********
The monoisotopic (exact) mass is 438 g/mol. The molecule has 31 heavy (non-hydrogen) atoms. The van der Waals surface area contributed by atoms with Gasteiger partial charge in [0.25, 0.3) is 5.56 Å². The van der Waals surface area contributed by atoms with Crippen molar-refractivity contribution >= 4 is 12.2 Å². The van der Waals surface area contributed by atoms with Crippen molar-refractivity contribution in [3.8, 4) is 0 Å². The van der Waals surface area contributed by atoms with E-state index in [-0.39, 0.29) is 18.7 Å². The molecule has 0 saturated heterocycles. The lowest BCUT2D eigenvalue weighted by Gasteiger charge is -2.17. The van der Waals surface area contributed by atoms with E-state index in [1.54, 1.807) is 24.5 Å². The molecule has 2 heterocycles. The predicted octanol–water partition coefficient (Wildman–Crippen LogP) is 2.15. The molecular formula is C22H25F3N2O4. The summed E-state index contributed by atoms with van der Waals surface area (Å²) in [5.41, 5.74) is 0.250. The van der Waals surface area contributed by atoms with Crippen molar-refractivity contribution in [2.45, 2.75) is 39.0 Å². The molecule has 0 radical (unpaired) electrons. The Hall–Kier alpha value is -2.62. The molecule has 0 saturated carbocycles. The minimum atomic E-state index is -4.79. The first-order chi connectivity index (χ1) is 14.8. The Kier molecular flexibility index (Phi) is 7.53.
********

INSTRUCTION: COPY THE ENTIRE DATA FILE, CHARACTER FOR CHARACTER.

The monoisotopic (exact) mass is 438 g/mol. The molecule has 31 heavy (non-hydrogen) atoms. The van der Waals surface area contributed by atoms with Gasteiger partial charge in [0.25, 0.3) is 5.56 Å². The van der Waals surface area contributed by atoms with Crippen molar-refractivity contribution >= 4 is 12.2 Å². The van der Waals surface area contributed by atoms with Crippen molar-refractivity contribution in [3.8, 4) is 0 Å². The van der Waals surface area contributed by atoms with E-state index in [-0.39, 0.29) is 18.7 Å². The molecule has 0 saturated heterocycles. The lowest BCUT2D eigenvalue weighted by Gasteiger charge is -2.17. The van der Waals surface area contributed by atoms with E-state index in [1.54, 1.807) is 24.5 Å². The molecule has 2 heterocycles. The predicted octanol–water partition coefficient (Wildman–Crippen LogP) is 2.15. The molecular formula is C22H25F3N2O4. The summed E-state index contributed by atoms with van der Waals surface area (Å²) in [5.41, 5.74) is 0.250. The van der Waals surface area contributed by atoms with Crippen molar-refractivity contribution in [2.45, 2.75) is 39.0 Å². The molecule has 0 radical (unpaired) electrons. The Hall–Kier alpha value is -2.62. The molecule has 0 saturated carbocycles. The minimum atomic E-state index is -4.79. The first-order chi connectivity index (χ1) is 14.8. The Kier molecular flexibility index (Phi) is 7.53.